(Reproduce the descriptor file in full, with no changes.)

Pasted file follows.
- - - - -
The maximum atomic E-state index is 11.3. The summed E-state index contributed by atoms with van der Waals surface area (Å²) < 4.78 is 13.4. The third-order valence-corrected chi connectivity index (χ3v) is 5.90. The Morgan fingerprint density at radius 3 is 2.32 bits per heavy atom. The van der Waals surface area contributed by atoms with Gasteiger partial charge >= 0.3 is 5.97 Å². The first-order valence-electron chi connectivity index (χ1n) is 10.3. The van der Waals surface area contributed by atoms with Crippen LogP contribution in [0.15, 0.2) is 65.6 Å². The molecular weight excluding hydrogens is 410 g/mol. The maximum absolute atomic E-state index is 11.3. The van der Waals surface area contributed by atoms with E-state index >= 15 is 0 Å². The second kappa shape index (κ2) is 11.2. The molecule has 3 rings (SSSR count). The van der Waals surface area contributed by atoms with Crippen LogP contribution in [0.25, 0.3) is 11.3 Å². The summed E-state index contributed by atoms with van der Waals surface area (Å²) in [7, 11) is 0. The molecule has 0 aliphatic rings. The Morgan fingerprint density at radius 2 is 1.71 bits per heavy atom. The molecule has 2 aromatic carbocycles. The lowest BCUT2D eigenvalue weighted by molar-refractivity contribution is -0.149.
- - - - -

The maximum atomic E-state index is 11.3. The summed E-state index contributed by atoms with van der Waals surface area (Å²) < 4.78 is 13.4. The third-order valence-corrected chi connectivity index (χ3v) is 5.90. The Morgan fingerprint density at radius 3 is 2.32 bits per heavy atom. The van der Waals surface area contributed by atoms with Gasteiger partial charge >= 0.3 is 5.97 Å². The first-order valence-electron chi connectivity index (χ1n) is 10.3. The van der Waals surface area contributed by atoms with Crippen LogP contribution in [0.15, 0.2) is 65.6 Å². The molecular weight excluding hydrogens is 410 g/mol. The maximum absolute atomic E-state index is 11.3. The van der Waals surface area contributed by atoms with E-state index >= 15 is 0 Å². The second kappa shape index (κ2) is 11.2. The molecule has 3 rings (SSSR count). The van der Waals surface area contributed by atoms with Crippen LogP contribution in [0.25, 0.3) is 11.3 Å². The summed E-state index contributed by atoms with van der Waals surface area (Å²) in [7, 11) is 0. The molecule has 0 aliphatic rings. The Morgan fingerprint density at radius 2 is 1.71 bits per heavy atom. The molecule has 2 aromatic carbocycles. The lowest BCUT2D eigenvalue weighted by molar-refractivity contribution is -0.149.